Do you know what content assets your business already has? Content can get lost in company archives due to new projects, change of staff, or simply time passing. Even if your brand is new to the content marketing pursuit, it’s likely you have existing content with unfulfilled potential.
So often brands come to us asking for a content strategy and content creation without considering what they already have in the bank. Despite our initial questioning, a few months into our relationship they will remark,
“Oh, by the way, did we mention we have a library of original images/academic studies/series of infographics?”
This information totally changes the range of what we can produce within your budget.
Even if you hate those dated corporate videos you made five years ago, it’s important you don’t let them get buried in old drives. Consider the three Rs: Reduce, Reuse and Recycle, as you can repurpose old content to increase your ROI. Could you use some grabs from old footage in new videos? Could your images accompany a blog post on your website? The possibilities for repurposing content are vast if you assume a creative mindset.
So how should you go about digging up old content? A simple and comprehensive way to get a view for your content across all channels is to conduct a content audit. If you keep your audit in a format that is easily accessible by everyone in your management team, it can be used as a single source of information and added to as time goes on.
Content audit: where to start?
Your content audit should begin by looking through what your brand has published externally. Your external sources should include all your social media pages, press releases and pages of your website. Even things such as testimonials should be gathered in your content audit, so it’s worth taking a look at online review sites too.
Although you don’t own the space, it’s important to consider your social media pages as assets themselves within your content audit. How are you portraying yourself? What language do you use? What does your audience respond to the most? These are questions you should be asking as you look for ways to improve.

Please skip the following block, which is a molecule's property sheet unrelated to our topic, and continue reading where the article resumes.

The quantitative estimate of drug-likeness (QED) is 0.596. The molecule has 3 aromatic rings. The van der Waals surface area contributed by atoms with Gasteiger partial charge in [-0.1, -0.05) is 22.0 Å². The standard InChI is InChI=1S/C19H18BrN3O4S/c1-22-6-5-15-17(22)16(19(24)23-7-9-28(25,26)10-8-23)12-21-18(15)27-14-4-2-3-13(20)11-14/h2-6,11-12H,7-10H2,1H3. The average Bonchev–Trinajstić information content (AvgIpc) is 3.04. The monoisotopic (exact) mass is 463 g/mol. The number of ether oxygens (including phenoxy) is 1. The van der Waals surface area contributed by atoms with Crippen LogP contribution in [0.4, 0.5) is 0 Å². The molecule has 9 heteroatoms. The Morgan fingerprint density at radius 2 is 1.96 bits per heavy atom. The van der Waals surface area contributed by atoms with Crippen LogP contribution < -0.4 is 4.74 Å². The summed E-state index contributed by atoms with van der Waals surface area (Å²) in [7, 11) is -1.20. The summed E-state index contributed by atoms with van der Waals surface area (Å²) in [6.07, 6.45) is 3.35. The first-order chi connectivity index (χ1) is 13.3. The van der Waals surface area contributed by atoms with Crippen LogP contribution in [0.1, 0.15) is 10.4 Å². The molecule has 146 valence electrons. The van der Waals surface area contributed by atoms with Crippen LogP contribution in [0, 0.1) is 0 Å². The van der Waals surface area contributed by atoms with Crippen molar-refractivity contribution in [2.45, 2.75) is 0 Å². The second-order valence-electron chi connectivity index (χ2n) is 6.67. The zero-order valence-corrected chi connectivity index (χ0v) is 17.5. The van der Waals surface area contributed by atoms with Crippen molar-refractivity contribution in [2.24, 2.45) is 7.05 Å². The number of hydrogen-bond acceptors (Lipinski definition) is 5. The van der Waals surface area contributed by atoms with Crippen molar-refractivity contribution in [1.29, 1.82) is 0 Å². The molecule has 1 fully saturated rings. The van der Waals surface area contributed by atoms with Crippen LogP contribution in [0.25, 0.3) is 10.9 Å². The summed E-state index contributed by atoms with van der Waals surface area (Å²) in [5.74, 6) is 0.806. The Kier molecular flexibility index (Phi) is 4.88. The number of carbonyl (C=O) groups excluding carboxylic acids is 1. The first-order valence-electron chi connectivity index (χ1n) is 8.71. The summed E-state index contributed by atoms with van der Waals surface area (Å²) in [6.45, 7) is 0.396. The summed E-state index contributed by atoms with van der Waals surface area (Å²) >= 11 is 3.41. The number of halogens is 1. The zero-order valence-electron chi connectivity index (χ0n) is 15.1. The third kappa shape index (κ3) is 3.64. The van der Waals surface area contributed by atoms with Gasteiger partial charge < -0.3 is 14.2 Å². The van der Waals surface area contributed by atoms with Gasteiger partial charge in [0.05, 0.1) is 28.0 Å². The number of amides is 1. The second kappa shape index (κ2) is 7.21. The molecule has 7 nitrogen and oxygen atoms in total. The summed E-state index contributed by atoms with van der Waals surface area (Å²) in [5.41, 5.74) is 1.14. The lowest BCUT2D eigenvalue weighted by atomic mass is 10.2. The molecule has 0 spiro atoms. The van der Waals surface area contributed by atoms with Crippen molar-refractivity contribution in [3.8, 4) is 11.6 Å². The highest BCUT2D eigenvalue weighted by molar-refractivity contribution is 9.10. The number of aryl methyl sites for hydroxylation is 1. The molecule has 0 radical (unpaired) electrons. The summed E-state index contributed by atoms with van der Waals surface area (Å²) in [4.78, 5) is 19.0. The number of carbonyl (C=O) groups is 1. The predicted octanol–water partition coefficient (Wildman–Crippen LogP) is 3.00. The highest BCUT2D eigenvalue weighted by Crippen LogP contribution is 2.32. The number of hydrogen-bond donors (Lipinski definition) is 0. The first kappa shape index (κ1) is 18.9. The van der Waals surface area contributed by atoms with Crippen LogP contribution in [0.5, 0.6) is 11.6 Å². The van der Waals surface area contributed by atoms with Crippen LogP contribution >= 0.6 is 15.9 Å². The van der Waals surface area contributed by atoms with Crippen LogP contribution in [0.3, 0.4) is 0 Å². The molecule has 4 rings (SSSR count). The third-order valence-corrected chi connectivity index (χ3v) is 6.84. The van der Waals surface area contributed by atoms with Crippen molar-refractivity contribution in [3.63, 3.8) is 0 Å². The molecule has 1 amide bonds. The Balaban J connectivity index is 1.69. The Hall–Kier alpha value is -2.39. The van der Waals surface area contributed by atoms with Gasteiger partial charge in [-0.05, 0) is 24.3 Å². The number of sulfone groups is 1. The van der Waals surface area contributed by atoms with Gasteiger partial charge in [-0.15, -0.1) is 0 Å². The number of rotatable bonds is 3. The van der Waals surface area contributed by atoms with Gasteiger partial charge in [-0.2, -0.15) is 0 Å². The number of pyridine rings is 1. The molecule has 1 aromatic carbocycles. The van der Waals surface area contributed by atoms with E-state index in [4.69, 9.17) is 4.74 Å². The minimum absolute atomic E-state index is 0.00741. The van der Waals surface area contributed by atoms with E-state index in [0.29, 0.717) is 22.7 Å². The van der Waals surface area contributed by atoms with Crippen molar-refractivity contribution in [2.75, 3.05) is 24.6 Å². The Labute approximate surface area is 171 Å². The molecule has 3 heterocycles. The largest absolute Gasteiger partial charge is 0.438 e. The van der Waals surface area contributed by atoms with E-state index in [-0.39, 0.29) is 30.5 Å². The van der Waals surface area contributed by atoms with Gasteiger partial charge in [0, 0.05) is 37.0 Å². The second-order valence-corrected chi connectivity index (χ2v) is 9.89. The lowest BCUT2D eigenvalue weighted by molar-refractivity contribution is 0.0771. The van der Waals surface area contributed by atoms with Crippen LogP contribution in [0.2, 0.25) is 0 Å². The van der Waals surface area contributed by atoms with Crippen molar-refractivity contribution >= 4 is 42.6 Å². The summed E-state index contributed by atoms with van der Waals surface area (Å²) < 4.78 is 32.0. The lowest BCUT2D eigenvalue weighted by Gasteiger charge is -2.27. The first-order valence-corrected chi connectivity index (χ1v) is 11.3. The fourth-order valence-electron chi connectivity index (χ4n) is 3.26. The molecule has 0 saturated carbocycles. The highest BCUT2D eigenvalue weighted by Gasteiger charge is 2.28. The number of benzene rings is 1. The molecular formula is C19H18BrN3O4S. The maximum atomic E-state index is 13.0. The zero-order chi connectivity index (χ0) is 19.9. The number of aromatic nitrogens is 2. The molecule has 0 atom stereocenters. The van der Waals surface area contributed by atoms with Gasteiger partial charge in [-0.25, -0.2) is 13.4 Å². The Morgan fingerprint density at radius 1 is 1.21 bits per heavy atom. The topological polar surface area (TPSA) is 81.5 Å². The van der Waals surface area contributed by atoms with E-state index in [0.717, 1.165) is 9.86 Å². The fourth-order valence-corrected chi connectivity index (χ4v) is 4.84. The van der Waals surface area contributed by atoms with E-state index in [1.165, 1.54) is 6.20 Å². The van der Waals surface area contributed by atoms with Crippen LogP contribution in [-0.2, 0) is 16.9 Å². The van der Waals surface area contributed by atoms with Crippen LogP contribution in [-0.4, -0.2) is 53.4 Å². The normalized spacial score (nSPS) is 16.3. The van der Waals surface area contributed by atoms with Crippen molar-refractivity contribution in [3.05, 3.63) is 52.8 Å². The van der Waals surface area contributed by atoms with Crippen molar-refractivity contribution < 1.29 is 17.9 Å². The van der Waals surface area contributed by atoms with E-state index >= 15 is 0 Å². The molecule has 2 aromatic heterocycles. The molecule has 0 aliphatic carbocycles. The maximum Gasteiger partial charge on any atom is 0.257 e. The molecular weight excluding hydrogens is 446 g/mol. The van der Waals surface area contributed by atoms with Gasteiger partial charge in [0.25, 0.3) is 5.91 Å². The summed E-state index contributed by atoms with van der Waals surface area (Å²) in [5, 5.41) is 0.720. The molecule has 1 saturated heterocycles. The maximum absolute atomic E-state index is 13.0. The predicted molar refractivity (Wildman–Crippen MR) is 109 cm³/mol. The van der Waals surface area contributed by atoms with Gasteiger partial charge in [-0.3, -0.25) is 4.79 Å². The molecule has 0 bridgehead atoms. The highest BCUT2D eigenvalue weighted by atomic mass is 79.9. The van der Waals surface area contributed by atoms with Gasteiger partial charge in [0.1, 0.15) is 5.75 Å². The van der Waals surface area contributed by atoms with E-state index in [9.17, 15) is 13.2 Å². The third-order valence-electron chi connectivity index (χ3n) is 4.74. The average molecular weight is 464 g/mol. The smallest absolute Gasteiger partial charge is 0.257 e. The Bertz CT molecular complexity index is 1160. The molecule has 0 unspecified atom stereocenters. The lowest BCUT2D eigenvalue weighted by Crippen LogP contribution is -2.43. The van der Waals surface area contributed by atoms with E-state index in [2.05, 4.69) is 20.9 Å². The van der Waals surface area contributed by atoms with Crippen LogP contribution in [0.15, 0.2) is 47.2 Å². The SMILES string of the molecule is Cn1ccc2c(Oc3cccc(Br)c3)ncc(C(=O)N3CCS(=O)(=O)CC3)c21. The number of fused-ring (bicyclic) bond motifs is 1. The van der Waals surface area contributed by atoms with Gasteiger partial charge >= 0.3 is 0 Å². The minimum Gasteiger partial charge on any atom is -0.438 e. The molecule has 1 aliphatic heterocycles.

What have you got internally?
Your content audit should also take a focus internally, yet this is where the process can get a little complicated. Your brand may have content stored in shared folders; however, there may also be content stored on personal computers or on external storage devices such as hard drives and USBs.
The most time effective way of collecting all this information is to reach out to your colleagues and ask everyone to take a log of what content they have in their own sources. Print a table for your colleagues to fill out with details such as ‘Name’, ‘Purpose’, ‘Date created’, ‘Date distributed’, and ‘Size’. Anything important that comes back on these forms should be saved to a secondary, communal source.
What to look for
Although every content audit will be different depending on the nature of your business, you can expect that your content audit should cover the following aspects as a minimum:
- Title of content
- Location and URL where relevant
- Description – What is this? Who is it for?
- Engagement – Who has commented, what did they say? How many shares and how many likes?
- Suggestions for improvement – What could this be used for in the future? What changes could be made to this content today to improve it?
- Additional comments – What other aspects are of importance to this content?
Conducting a content audit can be a time-consuming task, so it’s understandable if it exceeds the workload of just one person. If you’d like help running a content audit for your brand, contact Lush – The Content Agency. We often conduct audits for businesses looking to take a new direction with their content.